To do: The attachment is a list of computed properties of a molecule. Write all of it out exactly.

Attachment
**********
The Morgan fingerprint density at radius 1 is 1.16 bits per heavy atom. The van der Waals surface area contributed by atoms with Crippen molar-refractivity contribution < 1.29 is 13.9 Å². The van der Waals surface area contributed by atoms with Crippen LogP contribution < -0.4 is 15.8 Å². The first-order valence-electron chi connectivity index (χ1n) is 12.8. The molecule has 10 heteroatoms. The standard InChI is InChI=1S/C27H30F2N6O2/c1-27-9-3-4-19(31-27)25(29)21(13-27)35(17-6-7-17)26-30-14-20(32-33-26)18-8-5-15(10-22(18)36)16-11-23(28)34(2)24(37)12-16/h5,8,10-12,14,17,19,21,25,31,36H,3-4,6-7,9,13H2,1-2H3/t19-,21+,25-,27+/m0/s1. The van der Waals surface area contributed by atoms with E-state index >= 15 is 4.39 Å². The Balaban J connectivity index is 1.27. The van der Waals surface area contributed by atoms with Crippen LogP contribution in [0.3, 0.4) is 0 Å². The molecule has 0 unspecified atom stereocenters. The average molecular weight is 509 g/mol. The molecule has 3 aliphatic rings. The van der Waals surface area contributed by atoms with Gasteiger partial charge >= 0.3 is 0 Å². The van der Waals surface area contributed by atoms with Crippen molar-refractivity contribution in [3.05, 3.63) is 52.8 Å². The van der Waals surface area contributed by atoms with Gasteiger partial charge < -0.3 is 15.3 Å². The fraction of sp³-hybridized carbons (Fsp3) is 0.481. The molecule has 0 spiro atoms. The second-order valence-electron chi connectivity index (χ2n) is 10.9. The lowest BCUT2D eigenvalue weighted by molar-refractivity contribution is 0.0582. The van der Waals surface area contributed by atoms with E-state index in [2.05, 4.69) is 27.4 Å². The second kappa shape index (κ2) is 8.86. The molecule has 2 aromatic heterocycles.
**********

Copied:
The Morgan fingerprint density at radius 1 is 1.16 bits per heavy atom. The van der Waals surface area contributed by atoms with Crippen molar-refractivity contribution < 1.29 is 13.9 Å². The van der Waals surface area contributed by atoms with Crippen LogP contribution < -0.4 is 15.8 Å². The first-order valence-electron chi connectivity index (χ1n) is 12.8. The molecule has 10 heteroatoms. The standard InChI is InChI=1S/C27H30F2N6O2/c1-27-9-3-4-19(31-27)25(29)21(13-27)35(17-6-7-17)26-30-14-20(32-33-26)18-8-5-15(10-22(18)36)16-11-23(28)34(2)24(37)12-16/h5,8,10-12,14,17,19,21,25,31,36H,3-4,6-7,9,13H2,1-2H3/t19-,21+,25-,27+/m0/s1. The van der Waals surface area contributed by atoms with E-state index >= 15 is 4.39 Å². The Balaban J connectivity index is 1.27. The van der Waals surface area contributed by atoms with Crippen LogP contribution in [0.3, 0.4) is 0 Å². The molecule has 0 unspecified atom stereocenters. The average molecular weight is 509 g/mol. The molecule has 3 aliphatic rings. The van der Waals surface area contributed by atoms with Gasteiger partial charge >= 0.3 is 0 Å². The van der Waals surface area contributed by atoms with Crippen molar-refractivity contribution in [3.05, 3.63) is 52.8 Å². The van der Waals surface area contributed by atoms with Gasteiger partial charge < -0.3 is 15.3 Å². The fraction of sp³-hybridized carbons (Fsp3) is 0.481. The molecule has 0 spiro atoms. The second-order valence-electron chi connectivity index (χ2n) is 10.9. The lowest BCUT2D eigenvalue weighted by molar-refractivity contribution is 0.0582. The van der Waals surface area contributed by atoms with E-state index in [2.05, 4.69) is 27.4 Å². The second kappa shape index (κ2) is 8.86. The molecule has 2 aromatic heterocycles.